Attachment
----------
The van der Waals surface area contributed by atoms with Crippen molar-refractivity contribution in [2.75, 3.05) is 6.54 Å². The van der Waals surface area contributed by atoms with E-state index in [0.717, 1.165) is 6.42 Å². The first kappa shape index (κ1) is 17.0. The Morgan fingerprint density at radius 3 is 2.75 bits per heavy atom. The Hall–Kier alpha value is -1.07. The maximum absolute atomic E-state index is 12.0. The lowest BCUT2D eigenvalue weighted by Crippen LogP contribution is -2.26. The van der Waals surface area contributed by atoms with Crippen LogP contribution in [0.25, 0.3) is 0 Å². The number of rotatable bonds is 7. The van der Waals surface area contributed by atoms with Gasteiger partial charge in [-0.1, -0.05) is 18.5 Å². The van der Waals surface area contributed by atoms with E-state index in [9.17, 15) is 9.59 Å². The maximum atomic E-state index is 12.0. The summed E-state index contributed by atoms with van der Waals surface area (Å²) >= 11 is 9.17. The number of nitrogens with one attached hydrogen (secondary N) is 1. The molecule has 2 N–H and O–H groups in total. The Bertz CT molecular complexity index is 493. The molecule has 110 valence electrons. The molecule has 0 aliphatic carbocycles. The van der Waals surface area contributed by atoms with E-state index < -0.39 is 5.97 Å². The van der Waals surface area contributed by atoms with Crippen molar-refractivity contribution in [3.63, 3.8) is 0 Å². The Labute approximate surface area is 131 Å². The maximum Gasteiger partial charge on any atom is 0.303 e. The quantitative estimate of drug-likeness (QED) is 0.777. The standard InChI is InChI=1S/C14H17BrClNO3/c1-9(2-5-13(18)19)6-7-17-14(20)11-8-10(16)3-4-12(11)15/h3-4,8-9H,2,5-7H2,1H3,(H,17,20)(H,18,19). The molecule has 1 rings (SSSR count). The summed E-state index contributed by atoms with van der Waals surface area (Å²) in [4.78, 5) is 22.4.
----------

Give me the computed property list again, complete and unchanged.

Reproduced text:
The van der Waals surface area contributed by atoms with Crippen molar-refractivity contribution in [2.75, 3.05) is 6.54 Å². The van der Waals surface area contributed by atoms with E-state index in [0.717, 1.165) is 6.42 Å². The first kappa shape index (κ1) is 17.0. The Morgan fingerprint density at radius 3 is 2.75 bits per heavy atom. The Hall–Kier alpha value is -1.07. The maximum absolute atomic E-state index is 12.0. The lowest BCUT2D eigenvalue weighted by Crippen LogP contribution is -2.26. The van der Waals surface area contributed by atoms with Crippen LogP contribution in [0.25, 0.3) is 0 Å². The number of rotatable bonds is 7. The van der Waals surface area contributed by atoms with Gasteiger partial charge in [-0.1, -0.05) is 18.5 Å². The van der Waals surface area contributed by atoms with E-state index in [9.17, 15) is 9.59 Å². The maximum atomic E-state index is 12.0. The summed E-state index contributed by atoms with van der Waals surface area (Å²) >= 11 is 9.17. The number of nitrogens with one attached hydrogen (secondary N) is 1. The molecule has 2 N–H and O–H groups in total. The Bertz CT molecular complexity index is 493. The molecule has 110 valence electrons. The molecule has 0 aliphatic carbocycles. The van der Waals surface area contributed by atoms with E-state index < -0.39 is 5.97 Å². The van der Waals surface area contributed by atoms with Crippen molar-refractivity contribution in [3.63, 3.8) is 0 Å². The Labute approximate surface area is 131 Å². The maximum Gasteiger partial charge on any atom is 0.303 e. The quantitative estimate of drug-likeness (QED) is 0.777. The standard InChI is InChI=1S/C14H17BrClNO3/c1-9(2-5-13(18)19)6-7-17-14(20)11-8-10(16)3-4-12(11)15/h3-4,8-9H,2,5-7H2,1H3,(H,17,20)(H,18,19). The molecule has 1 rings (SSSR count). The summed E-state index contributed by atoms with van der Waals surface area (Å²) in [4.78, 5) is 22.4.